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Chapter VI.—Heretics are Self-Condemned. Heresy is Self-Will, Whilst Faith is Submission of Our Will to the Divine Authority.  The Heresy of Apelles.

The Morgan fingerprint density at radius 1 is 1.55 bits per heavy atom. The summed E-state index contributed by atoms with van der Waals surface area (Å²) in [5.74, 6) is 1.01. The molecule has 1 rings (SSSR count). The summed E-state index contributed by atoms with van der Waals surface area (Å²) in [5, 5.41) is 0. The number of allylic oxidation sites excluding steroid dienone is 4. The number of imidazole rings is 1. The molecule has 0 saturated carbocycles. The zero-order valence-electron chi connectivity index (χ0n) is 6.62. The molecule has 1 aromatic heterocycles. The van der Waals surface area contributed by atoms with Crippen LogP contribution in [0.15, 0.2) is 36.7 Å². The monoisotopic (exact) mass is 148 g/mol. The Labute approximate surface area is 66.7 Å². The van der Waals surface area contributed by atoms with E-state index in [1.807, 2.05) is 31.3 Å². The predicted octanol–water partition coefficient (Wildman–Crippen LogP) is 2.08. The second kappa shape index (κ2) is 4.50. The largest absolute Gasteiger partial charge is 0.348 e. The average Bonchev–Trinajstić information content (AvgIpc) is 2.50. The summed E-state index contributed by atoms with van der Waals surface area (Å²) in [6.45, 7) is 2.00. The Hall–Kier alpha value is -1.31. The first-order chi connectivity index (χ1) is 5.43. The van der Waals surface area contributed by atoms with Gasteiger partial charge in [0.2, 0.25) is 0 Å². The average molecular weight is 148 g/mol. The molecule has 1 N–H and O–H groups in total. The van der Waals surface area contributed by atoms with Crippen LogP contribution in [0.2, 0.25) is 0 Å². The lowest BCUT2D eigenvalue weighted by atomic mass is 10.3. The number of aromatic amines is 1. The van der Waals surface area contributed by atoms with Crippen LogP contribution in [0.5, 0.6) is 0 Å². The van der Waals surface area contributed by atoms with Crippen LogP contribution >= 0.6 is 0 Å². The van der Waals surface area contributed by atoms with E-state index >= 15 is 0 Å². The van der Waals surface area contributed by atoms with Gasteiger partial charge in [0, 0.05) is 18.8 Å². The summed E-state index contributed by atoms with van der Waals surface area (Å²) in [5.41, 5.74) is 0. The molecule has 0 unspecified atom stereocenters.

On this point, however, we dwell no longer, since it is the same Paul who, in his Epistle to the Galatians, counts “heresies” among “the sins of the flesh,”18971897    Gal. v. 20. who also intimates to Titus, that “a man who is a heretic” must be “rejected after the first admonition,” on the ground that “he that is such is perverted, and committeth sin, as a self-condemned man.”18981898    Tit. iii. 10, 11. Indeed, in almost every epistle, when enjoining on us (the duty) of avoiding false doctrines, he sharply condemns18991899    Taxat. heresies. Of these the practical effects19001900    Opera. are false doctrines, called in Greek heresies,19011901    Αἱρέσεις . a word used in the sense of that choice which a man makes when he either teaches them (to others)19021902    Instituendas. or takes up with them (for himself).19031903    Suscipiendas. For this reason it is that he calls the heretic self-condemned,19041904    [A remarkable word is subjoined by the Apostle (ἐξέστραπται) which signifies turned inside out, and so self-condemned, as exhibiting his inward contentiousness and pravity. because he has himself chosen that 246for which he is condemned. We, however, are not permitted to cherish any object19051905    Nihil, any doctrine. after our own will, nor yet to make choice of that which another has introduced of his private fancy. In the Lord’s apostles we possess our authority; for even they did not of themselves choose to introduce anything, but faithfully delivered to the nations (of mankind) the doctrine19061906    Disciplinam, including both the principles and practice of the Christian religion. which they had received from Christ. If, therefore, even “an angel from heaven should preach any other gospel” (than theirs), he would be called accursed19071907    Anathema. See Gal. i. 8. by us. The Holy Ghost had even then foreseen that there would be in a certain virgin (called) Philumene19081908    Concerning Philumene, see below, chap. xxv.; Eusebius, Hist. Eccl. v. 13; Augustine, de Hæres, chap. xlii. ; Jerome, Epist. adv. Ctesiph. (Works, ed. Ben.) iv. 477, and in his Commentary on Galatians, ii. See also Tertullian, Against Marcion, p. 139, Edinb. Edition. an angel of deceit, “transformed into an angel of light,”19091909    2 Cor. xi. 14. by whose miracles and illusions19101910    Præstigiis. Apelles was led (when) he introduced his new heresy.


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